Joe LevyThe portion of Route 41 from Bullard Avenue to Herndon Avenue in the County of Fresno (~ FRE R29.448 to FRE R30.468) is officially named the "Joe Levy Memorial Highway". It was named in memory of Joe Levy, a prominent Fresno businessman and civic leader, whose commitment to the Fresno area created an enduring legacy of community and humanitarian service. His contributions include championing women’s professional advancement and active involvement in local organizations such as the Boy Scouts of America, the American Red Cross, the Fresno Arts Council, and the Fresno Area Chamber of Commerce. Levy was born in January 1932, in Fresno, and died in February 2014. Levy graduated from Fresno High School in 1950, and he attended the University of Southern California, Marshall School of Business, where he graduated in 1954. Levy began his career with Gottschalks as an Assistant Merchandise Manager in 1956, became a Merchandise Manager in 1960, and became Executive Vice President in 1972. He was named CEO and Chairman in 1982, and was the third generation of the Gottschalk family to hold a top executive post. Levy returned to Fresno and began his career with Gottschalks, Gottschalks had one store in downtown Fresno. Under his watch, he helped the independent store expand across Central California and the West Coast, growing to about 80 stores and 29 specialty stores in six western states. Under Levy’s guidance and personal involvement, the company became renowned for its outstanding community service and steadfast commitment to customer service and high business ethics. Levy strongly supported civic participation among Gottschalk employees to support an array of local organizations and programs, including, but not limited to, the annual “Coats for Kids” campaign. Levy’s list of leadership positions and accolades is lengthy. He won the Leon S. Peters Award in 1989, the top honor for service to the community recognized by the Fresno Chamber of Commerce. A former president of the Fresno Chamber of Commerce, he was active in the Downtown Association of Fresno, the Boys Club of Fresno County, the Fresno Arts Museum, the Fresno Metropolitan Museum, and the Craig School of Business at Fresno State. He received other awards including the City of Hope’s Spirit of Life Award and the Fresno Advertising Federation Foundation’s J.U. Berry Lifetime Achievement Award. He was inducted into the Clovis Hall of Fame and in 1990 was voted third in the Fresno Bee’s Top 10 Guiding Forces in Fresno with the headline “Joe Levy loves sales but reveres highways.” Leadership positions he held include serving on the Board of Trustees during the founding of the University of California, Merced, the Business Advisor Council for the Craig School of Business at Fresno State, the Executive Committee for the Fresno Business Council, as a board member for the Fresno Economic Development Corporation, a board member for the San Joaquin Political Academy, a cofounder and sustaining sponsor of the annual Central California Women’s Conference, a Trustee and Secretary of Community Hospitals of Central California, a leader in successfully obtaining “All-American City” designation for Fresno in 1967, a board member of the National Retail Federation, a board member of the Fresno County Transportation Authority, and as past president of the Fresno Host Lions Club. Levy dedicated his life to serving the community as the notable head of Gottschalks and continued his commitment to the community upon being appointed by Governor George Deukmejian to the California Transportation Commission. He served on the California Transportation Commission from March 9, 1983, to February 1, 1991, and was its Chairman in 1986. With his constant vision for the future, Joe Levy was a driving force for successfully securing funding for the expanding freeway system in Fresno and he aided in the development of Route 168 and Route 180 that serve as integral transportation lines in Fresno County. Named by Senate Concurrent Resolution No. 45, Resolution Chapter 1, on February 1, 2016.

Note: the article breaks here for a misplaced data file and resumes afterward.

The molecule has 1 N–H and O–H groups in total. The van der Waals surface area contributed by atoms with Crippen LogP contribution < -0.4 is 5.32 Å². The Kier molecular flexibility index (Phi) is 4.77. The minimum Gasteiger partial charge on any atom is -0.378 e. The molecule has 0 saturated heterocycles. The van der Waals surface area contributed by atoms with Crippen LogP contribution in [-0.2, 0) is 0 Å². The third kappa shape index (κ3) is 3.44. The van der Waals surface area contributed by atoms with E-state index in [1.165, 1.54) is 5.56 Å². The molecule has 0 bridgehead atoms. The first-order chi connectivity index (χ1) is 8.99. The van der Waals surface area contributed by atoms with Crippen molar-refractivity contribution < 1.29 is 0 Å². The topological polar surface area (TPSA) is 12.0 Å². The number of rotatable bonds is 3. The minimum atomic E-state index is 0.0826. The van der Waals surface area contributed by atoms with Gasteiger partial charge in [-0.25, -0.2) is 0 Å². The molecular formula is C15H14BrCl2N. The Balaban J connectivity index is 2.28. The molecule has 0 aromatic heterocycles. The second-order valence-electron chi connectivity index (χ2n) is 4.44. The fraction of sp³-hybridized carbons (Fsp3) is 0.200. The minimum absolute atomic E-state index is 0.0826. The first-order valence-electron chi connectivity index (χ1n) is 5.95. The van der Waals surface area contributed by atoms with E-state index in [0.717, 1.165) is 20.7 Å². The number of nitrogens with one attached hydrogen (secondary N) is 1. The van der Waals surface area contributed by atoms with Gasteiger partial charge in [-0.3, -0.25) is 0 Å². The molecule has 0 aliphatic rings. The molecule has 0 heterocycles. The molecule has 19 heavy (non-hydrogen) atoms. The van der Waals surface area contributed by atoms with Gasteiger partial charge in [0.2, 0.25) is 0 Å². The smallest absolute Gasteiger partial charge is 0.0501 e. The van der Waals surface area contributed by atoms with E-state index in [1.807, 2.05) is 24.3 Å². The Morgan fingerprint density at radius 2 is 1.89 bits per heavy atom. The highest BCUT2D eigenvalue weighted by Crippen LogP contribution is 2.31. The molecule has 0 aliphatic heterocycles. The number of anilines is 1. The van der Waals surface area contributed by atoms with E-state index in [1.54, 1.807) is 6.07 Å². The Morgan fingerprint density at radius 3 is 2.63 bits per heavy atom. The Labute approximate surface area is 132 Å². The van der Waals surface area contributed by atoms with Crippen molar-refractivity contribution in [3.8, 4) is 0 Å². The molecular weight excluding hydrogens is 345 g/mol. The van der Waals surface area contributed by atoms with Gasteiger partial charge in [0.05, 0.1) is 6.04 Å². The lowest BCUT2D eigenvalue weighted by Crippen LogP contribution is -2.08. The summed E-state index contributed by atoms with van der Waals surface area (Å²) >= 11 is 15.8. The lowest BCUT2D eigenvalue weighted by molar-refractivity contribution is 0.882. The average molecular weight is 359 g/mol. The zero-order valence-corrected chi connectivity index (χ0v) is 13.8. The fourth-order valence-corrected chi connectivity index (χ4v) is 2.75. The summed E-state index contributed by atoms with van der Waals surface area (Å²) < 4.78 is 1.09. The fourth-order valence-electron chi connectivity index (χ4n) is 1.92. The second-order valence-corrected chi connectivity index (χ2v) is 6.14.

(Image sources: Twitter, Fresno Bee)

    David G. GravesThe portion of Route 41 from Herndon Avenue in the City of Fresno to Avenue 10 in Madera County (~FRE R30.468 to MAD 1.353) is named the "Deputy David G. Graves Memorial Freeway". It was named in memory of Deputy David G. Graves of the Fresno County Sheriff's Office, who was killed on November 5, 1982, while in performance of his duties to the citizens he was sworn to protect. Deputy Graves was a native of Fresno, and a graduate of Hoover High School and Fresno City College. Before entering law enforcement, Deputy Graves worked as a general contractor and operated his own construction business. Deputy Graves joined the Fresno County Sheriff's Office in 1979, having served as a volunteer in the Sheriff's Search and Rescue Unit for two years prior to becoming a deputy, and was assigned to the patrol division. Deputy Graves was a dedicated officer who served his community and loved his profession. On November 5, 1982, Deputy Graves was on routine patrol on Shaw Avenue in Fresno west of Route 99 in a marked patrol vehicle when his vehicle was struck by a pickup truck driven by an intoxicated 28-year-old Clovis man that had run a stop sign, with the collision resulting in severe head injuries to Deputy Graves that led to his death prior to arrival at the Valley Medical Center. Named by Assembly Concurrent Resolution (ACR) 61, Resolution Chapter 90, on 9/1/2009.